“How many of you have never heard of Dakota Staton?”


I have always heard and repeated – with a long 'A' vowel – the pronunciation of: Staton. Yet, even Mr. Barker is not exactly sure how to state the name of an artist whom he obviously respected; even though she was not of his generation. (It would be like me talking about, Alicia Keyes – but, ten years from now.)

Dakota Staton was a big enough star by the 1960's that even my father had a 12" copy of, Dakota Staton WITH STRINGS in his own minute record collection. The LP was purchased by someone, from the 'cut-out' bin. Nevertheless, by that afternoon in 1976 – when Mr. Barker was speaking to the Xavier Students about this potent Capitol Records artist, I was excavating the LP with her smiling head amidst glowing dots of “lounge lights.” After considering my past, I now say that 'with strings' was the first Jazz Vocal record that I ever heard. I'm so grateful to have it now; I Thought About You, sounds divine spinning on my Denon... drifting classically through my Klipsch 'corner horns' here at Maison Musique.

Dakota Staton was born June 3rd, 1930 in Pittsburg and studied at the Filion School of Music. Mr. Barker – I'm guessing – got hip to her once she got to Harlem and worked regular at a club called the Baby Grand. From there, Staton was signed to a productive recording contract under which such records as: Time To Swing, and a landmark LP with George Shearing, In The Night, began their journey's: some to horny guys' record players, others to cut-out bins... onward to vinyl-cardboard grave yards across America.

Staton was apparently influenced greatly by Billie Holiday. It is the song stylists like Staton and, Dinah Washington who gave to the legacy just enough blues again – and not enough church still – that would make way for Aretha and her descendants. Incidentally, a great vocalist now on the scene (that most listeners outside of New Orleans don't know about,) Betty Shirley has Dakota within her.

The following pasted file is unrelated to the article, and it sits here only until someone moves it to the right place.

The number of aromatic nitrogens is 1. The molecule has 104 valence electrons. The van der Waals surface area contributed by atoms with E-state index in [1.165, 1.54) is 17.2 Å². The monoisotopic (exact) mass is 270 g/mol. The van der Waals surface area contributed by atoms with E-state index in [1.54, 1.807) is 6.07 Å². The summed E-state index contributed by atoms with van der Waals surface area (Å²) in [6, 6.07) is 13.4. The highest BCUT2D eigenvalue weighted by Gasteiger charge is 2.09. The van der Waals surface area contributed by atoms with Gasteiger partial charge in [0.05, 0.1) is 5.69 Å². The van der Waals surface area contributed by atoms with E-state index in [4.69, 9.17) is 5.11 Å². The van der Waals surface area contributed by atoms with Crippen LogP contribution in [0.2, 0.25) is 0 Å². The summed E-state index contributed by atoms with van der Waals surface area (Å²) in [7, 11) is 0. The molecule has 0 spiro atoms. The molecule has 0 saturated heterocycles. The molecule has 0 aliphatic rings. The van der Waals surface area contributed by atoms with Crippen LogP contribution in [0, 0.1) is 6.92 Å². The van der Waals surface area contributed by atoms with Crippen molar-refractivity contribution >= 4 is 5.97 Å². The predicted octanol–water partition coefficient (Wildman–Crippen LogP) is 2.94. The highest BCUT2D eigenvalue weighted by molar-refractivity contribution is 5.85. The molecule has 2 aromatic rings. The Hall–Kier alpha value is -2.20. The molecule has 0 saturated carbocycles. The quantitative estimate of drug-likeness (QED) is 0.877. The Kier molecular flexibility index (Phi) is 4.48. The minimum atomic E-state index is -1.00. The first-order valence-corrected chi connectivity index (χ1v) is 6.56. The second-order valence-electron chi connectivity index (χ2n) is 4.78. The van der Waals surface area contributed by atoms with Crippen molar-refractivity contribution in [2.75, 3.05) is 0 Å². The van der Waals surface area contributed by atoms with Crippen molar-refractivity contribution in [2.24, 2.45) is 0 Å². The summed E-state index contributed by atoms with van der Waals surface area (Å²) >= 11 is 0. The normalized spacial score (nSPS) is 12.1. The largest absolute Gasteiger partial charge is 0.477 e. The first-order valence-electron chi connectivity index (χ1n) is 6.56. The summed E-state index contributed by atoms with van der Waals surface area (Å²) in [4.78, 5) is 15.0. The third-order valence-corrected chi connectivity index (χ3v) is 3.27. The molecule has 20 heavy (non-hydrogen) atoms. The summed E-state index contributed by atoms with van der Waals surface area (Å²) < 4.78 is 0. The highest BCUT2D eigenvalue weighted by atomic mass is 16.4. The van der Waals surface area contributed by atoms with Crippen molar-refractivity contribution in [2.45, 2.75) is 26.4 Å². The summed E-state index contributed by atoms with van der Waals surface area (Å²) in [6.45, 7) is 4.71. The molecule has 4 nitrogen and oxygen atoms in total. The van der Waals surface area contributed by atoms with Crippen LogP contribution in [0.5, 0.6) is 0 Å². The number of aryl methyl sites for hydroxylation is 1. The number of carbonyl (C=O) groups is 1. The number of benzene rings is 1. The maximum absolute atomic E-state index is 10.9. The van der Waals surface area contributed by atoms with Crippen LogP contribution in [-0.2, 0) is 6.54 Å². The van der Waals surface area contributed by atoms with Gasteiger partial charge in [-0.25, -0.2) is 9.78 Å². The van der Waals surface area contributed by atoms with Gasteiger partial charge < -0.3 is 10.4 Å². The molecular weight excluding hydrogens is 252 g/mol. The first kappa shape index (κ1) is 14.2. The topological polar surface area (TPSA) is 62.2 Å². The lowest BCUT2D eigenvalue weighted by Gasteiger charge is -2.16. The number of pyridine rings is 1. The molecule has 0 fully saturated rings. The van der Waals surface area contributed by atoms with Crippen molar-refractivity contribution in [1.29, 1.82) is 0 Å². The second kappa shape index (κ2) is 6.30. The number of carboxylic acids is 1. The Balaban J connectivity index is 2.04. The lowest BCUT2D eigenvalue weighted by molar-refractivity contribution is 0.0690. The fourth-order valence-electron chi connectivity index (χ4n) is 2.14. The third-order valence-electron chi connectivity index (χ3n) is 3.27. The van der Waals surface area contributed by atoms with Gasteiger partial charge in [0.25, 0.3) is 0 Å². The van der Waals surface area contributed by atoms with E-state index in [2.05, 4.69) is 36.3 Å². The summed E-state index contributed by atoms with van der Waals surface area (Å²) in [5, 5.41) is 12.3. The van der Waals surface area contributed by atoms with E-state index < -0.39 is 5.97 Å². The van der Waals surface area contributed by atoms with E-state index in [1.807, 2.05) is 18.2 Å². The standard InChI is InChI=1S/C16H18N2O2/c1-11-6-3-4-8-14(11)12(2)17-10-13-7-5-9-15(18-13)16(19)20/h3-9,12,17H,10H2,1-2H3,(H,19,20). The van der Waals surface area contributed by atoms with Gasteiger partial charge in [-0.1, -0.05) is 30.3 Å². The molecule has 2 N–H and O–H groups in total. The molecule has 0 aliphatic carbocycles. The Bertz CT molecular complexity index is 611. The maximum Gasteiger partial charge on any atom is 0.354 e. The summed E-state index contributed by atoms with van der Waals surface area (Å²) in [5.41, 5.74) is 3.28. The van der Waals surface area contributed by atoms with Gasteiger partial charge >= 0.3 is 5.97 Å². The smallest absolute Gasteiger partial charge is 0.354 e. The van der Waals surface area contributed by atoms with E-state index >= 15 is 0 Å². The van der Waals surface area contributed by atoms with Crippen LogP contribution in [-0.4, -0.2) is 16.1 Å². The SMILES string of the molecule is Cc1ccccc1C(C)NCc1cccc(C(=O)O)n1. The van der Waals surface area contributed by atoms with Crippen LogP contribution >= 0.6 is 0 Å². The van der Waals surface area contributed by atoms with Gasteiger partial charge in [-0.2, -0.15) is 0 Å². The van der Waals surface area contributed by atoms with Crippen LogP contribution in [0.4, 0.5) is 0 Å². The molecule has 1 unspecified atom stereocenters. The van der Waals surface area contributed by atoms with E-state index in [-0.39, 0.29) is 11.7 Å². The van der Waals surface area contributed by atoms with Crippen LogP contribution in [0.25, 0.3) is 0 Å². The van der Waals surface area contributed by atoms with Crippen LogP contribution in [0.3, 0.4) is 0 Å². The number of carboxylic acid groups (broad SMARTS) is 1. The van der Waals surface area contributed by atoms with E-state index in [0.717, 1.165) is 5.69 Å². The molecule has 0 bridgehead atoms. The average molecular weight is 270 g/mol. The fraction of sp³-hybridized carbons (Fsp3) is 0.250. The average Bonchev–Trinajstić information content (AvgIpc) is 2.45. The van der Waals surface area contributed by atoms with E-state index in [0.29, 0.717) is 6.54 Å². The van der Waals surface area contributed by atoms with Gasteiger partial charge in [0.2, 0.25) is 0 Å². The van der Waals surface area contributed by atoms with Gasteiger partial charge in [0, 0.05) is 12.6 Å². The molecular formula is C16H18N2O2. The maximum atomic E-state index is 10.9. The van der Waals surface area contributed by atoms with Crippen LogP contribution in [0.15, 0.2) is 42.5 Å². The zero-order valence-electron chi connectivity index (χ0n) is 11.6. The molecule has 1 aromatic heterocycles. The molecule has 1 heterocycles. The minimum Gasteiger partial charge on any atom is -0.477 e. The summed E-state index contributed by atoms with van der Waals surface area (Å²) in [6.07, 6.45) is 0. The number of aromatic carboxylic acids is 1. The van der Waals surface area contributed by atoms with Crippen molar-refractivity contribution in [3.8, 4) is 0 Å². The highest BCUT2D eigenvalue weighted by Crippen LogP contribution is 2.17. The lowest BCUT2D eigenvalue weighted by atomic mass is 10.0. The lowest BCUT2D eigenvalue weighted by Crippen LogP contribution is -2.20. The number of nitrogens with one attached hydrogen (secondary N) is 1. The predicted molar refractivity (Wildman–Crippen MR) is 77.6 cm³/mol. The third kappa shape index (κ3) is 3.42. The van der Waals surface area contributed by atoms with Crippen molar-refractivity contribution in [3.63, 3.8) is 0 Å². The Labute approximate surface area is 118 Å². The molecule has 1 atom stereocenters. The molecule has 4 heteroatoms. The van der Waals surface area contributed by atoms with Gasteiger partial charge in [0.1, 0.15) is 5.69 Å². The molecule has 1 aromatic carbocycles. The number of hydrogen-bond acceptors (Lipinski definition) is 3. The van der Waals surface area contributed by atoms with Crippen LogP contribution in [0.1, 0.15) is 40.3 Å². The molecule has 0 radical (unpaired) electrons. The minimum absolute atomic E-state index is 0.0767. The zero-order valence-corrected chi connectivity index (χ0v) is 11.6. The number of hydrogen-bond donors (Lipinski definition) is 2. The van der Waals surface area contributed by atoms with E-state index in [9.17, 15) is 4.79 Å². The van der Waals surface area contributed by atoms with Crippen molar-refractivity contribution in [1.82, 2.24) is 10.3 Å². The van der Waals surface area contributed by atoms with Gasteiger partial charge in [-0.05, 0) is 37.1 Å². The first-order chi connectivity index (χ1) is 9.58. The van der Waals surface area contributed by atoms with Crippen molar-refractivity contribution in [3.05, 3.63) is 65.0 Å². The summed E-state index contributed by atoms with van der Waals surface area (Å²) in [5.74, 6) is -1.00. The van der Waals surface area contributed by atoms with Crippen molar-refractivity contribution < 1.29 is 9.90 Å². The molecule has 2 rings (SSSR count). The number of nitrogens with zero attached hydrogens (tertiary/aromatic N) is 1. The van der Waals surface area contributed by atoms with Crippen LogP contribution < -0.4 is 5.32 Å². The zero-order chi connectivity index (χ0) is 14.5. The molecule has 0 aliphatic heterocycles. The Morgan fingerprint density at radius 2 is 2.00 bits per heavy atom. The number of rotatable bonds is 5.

In the midst of her ascending light, Dakota Staton in 1958 marries an Antiguan Muslim, Talib Ahmad Dawud, also a trumpeter. She adopts the name, Aliyah Rabia. Danny Barker was not a great admirer of Islam, particularly the variety that he knew most of; that being the Jazzman who rejects his own legacy, in favor of Allah. (We will turn to this subject in the next coming weeks.) Still, Mr. Barker seems to attribute some of Staton's inevitable obscurity to her becoming, “totally confused.”


Dakota Staton died April 10th, 2007; I don't know whom, if anyone, she was calling upon when. The closest that I ever came to hearing her live was during my times in New York ('85-'99) where, as Mr. Barker said it: “now and then, she might appear” – from the sidewalk outside of Sweet Basil's Monday night bandstand, or heard talk about her singing around the piano at an up-scale east side bar where it was said that: “young entrepreneurs met older investors.”

Dear Reader, with the hopes that you will consider any of this to be of worth to you, I would like you to hear the track that Mr. Barker played for the students. You can find Dakota Staton's, Country Man, by going to my Main Page.